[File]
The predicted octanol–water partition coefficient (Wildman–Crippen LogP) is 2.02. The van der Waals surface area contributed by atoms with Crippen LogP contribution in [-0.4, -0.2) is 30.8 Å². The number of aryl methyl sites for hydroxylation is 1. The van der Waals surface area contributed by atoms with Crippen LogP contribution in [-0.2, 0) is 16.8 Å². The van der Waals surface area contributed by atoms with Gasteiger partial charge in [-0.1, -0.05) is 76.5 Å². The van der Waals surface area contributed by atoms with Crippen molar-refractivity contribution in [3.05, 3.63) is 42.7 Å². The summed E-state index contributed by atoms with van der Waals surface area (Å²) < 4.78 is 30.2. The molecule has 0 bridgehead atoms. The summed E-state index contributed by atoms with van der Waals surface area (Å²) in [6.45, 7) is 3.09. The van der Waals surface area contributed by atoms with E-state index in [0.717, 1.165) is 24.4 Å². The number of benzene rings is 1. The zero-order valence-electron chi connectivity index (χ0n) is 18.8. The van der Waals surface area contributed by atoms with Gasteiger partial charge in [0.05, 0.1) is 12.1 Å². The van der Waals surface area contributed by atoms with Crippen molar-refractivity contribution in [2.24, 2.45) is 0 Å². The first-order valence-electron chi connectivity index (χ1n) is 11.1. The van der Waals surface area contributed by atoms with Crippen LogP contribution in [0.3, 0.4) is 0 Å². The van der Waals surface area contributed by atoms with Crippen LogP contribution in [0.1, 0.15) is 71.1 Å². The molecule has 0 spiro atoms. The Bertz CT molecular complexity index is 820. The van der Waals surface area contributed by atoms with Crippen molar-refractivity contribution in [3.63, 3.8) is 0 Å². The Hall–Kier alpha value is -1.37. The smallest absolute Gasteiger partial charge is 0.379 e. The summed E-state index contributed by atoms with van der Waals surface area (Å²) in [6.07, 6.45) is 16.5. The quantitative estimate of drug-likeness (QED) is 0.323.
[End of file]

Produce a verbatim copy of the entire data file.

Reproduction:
The predicted octanol–water partition coefficient (Wildman–Crippen LogP) is 2.02. The van der Waals surface area contributed by atoms with Crippen LogP contribution in [-0.4, -0.2) is 30.8 Å². The number of aryl methyl sites for hydroxylation is 1. The van der Waals surface area contributed by atoms with Crippen LogP contribution in [-0.2, 0) is 16.8 Å². The van der Waals surface area contributed by atoms with Gasteiger partial charge in [-0.1, -0.05) is 76.5 Å². The van der Waals surface area contributed by atoms with Crippen molar-refractivity contribution in [3.05, 3.63) is 42.7 Å². The summed E-state index contributed by atoms with van der Waals surface area (Å²) < 4.78 is 30.2. The molecule has 0 bridgehead atoms. The summed E-state index contributed by atoms with van der Waals surface area (Å²) in [6.45, 7) is 3.09. The van der Waals surface area contributed by atoms with E-state index in [0.717, 1.165) is 24.4 Å². The number of benzene rings is 1. The zero-order valence-electron chi connectivity index (χ0n) is 18.8. The van der Waals surface area contributed by atoms with Gasteiger partial charge in [0.05, 0.1) is 12.1 Å². The van der Waals surface area contributed by atoms with Crippen molar-refractivity contribution in [2.24, 2.45) is 0 Å². The first-order valence-electron chi connectivity index (χ1n) is 11.1. The van der Waals surface area contributed by atoms with Crippen LogP contribution in [0.3, 0.4) is 0 Å². The van der Waals surface area contributed by atoms with Crippen LogP contribution in [0.1, 0.15) is 71.1 Å². The molecule has 0 spiro atoms. The Bertz CT molecular complexity index is 820. The van der Waals surface area contributed by atoms with Crippen molar-refractivity contribution in [3.63, 3.8) is 0 Å². The Hall–Kier alpha value is -1.37. The smallest absolute Gasteiger partial charge is 0.379 e. The summed E-state index contributed by atoms with van der Waals surface area (Å²) in [6.07, 6.45) is 16.5. The quantitative estimate of drug-likeness (QED) is 0.323.